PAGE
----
Historic preservation, restoration mean more vital downtowns
When Micki McDaniel and her husband, Tim, peered in the windows at 213 West Main Street, they saw much more than a dusty space that had been vacant for years. They saw a future in the heart of downtown Danville.
Inspired by the generous space, high ceilings, original maple and oak floors and excellent location, they decided to repurpose the early-1900s building for use as her law office and his McDaniel Wealth Management headquarters.
213 West Main Street
An ambitious “labor of love,” the restoration project required new walls, plumbing, office design and more, before the 22-foot-wide, 5,000-square-foor space could be used for their businesses. But in September 2015, the building was ready.
“We put a lot of time and love into this project, but it was worth it,” Micki McDaniel says. “There is so much going on downtown, and we’re looking forward to being on Main Street and being part of everything.”
Third Street Methodist Church
Bernie Hunstad knows all about labors of love, as he painstakingly has been restoring the 1892 Third Street Methodist Church in downtown Danville. The latest iteration of a Methodist church that has been in Danville since the late 18th century, the building had been vacant since its congregation moved to a new building in 2007.
The old church was an important Danville landmark, and also held special appeal for Hunstad, an ardent preservationist and former mayor of the city, who was married there.
In 2014, Hunstad bought the empty church and set about restoring it for use as a house of worship, repairing plumbing, fixing major leaks, rebuilding walls, reproducing the original altar rail, replacing the heat and air conditioning, insulating, and reroofing. Very soon, the church was having services for its 35-40-member congregation and Danville was enjoying another rescued historic building.
“It is important to make sure these downtown properties are reutilized and repurposed,” Hunstad says. “The thing that attracts people to downtown is not the new buildings – it’s the old buildings. If they’re maintained, and there are activities there for people, then your towns survive; if not, they will decline.”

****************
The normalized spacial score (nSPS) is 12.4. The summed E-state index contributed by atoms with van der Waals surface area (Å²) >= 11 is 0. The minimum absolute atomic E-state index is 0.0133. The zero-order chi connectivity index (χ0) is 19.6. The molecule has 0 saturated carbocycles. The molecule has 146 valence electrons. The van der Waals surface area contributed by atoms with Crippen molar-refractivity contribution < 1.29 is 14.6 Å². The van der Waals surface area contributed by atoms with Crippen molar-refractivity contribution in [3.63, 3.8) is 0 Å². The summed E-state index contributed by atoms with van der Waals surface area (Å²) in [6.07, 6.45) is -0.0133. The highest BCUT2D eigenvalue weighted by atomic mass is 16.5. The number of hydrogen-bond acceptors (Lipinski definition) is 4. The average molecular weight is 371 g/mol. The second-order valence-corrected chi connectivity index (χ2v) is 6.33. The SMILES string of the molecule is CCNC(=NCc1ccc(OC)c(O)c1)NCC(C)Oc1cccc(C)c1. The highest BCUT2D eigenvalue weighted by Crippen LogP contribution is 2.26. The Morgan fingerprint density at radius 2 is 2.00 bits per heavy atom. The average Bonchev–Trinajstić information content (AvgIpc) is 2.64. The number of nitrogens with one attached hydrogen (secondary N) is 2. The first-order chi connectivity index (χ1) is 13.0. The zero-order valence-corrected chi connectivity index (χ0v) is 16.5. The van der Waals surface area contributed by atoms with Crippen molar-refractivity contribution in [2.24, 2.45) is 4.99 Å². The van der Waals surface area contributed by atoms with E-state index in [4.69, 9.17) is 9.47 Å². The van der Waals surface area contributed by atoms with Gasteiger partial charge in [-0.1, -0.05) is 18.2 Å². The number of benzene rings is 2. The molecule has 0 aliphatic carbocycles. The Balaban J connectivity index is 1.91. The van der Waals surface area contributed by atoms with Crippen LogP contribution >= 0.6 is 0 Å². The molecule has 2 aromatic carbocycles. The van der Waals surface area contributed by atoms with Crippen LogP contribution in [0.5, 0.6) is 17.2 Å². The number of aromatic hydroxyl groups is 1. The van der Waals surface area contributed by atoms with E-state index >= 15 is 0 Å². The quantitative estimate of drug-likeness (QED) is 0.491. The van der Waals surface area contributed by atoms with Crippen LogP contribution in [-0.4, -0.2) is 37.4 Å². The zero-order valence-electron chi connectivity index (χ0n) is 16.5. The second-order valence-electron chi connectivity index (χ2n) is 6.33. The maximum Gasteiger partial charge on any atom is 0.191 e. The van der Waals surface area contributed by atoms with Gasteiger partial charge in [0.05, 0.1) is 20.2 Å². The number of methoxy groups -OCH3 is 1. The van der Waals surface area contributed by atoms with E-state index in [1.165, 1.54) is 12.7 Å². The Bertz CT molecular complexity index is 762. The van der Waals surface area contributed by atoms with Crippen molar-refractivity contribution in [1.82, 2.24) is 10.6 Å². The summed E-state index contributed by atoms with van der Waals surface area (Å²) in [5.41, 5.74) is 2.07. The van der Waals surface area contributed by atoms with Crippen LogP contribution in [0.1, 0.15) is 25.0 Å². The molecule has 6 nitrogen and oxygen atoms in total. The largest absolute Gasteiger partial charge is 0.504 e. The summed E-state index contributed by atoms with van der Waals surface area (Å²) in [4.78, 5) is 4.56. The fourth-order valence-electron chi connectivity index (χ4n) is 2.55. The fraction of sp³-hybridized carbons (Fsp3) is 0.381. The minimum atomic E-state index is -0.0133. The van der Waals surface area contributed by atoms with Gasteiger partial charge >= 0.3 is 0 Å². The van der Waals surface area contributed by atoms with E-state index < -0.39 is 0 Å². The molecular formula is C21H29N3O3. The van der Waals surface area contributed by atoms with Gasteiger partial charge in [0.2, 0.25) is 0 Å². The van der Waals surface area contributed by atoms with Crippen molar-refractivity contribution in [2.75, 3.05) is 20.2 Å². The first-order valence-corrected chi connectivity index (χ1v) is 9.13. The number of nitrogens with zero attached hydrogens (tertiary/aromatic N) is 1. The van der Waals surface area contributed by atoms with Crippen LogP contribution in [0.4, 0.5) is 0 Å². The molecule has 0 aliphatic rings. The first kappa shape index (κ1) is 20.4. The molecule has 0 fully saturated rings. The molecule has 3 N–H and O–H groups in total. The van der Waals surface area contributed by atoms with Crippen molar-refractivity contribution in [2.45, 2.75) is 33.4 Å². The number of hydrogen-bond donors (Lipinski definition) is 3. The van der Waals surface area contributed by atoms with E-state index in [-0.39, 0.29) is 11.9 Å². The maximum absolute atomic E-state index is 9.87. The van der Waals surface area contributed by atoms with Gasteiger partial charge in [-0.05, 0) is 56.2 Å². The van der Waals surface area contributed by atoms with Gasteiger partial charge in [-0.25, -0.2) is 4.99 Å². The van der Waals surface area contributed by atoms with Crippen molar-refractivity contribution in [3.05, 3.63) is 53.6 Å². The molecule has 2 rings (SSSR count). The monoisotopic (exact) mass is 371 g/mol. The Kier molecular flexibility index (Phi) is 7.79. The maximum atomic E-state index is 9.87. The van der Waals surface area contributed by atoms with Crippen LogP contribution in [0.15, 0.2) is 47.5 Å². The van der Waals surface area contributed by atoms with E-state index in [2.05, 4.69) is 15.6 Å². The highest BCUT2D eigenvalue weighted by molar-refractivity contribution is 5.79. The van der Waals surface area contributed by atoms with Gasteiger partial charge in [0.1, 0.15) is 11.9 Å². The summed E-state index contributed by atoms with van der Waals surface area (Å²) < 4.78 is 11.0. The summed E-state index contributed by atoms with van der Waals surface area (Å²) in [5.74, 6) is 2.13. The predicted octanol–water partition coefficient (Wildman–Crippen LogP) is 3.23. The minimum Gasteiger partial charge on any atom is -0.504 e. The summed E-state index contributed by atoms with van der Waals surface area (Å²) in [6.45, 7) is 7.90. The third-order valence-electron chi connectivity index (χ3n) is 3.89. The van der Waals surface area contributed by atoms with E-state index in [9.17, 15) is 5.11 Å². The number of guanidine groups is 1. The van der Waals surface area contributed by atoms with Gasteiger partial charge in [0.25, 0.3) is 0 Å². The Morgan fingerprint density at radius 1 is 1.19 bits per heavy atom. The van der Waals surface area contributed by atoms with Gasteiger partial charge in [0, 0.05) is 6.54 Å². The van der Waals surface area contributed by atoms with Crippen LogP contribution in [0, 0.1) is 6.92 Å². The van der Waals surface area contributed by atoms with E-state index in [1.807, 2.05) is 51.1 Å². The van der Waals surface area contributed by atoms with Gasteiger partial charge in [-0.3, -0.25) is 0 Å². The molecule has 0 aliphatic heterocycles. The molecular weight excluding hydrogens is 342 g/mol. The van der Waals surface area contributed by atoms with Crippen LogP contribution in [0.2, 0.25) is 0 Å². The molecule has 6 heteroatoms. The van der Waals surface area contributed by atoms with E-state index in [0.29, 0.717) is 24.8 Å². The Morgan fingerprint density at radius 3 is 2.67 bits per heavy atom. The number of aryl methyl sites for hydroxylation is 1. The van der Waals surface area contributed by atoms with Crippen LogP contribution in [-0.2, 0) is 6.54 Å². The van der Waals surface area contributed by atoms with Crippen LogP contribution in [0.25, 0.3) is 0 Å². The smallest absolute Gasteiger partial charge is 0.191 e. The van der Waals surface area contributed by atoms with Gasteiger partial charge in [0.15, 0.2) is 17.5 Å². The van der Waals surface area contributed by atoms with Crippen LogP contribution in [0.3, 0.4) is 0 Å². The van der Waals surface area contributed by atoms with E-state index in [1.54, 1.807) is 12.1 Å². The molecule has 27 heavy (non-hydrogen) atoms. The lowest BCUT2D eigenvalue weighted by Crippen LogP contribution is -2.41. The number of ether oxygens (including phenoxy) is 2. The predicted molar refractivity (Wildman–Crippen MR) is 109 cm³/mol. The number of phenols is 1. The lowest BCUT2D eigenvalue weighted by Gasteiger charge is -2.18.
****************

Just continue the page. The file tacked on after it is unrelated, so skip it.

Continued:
Maintaining an historic building can be a big task, as the folks at the Jacobs Hall Museum at the Kentucky School for the Deaf can attest. The striking Italianate building with its distinctive cupola has been one of Danville’s best-known buildings since it was built in 1857. Once the school’s girl’s dormitory, Jacobs Hall today is a fascinating museum where the public can discover the school’s rich history and understand the lives of its many students.
Currently, the 38,000-square-foot building is being repainted inside, freshening a renovation that took place sometime in the 1960s or ‘70s, and having its windows repaired. Keeping the building in top shape is a priority for the alumni, current staff and students and volunteers from the community.
“Part of the culture of Danville is having the deaf school,” says JoAnn Hamm, a volunteer with (and former grant writer for) the school. “In the past it was a huge source of income to the county. There were a lot of people who worked here, and a lot of students who studied here. Some people who had deaf children moved here so they didn’t have to be so far away from the school. It’s had a big impact on the community for many years.”
Perryville, too, is keeping its history fresh. Walking tours of downtown Perryville include 35 historic homes and buildings, and the stout of heart can also explore the spookier aspects of history in paranormal tours of the historic Perryville Civil War Battlefield.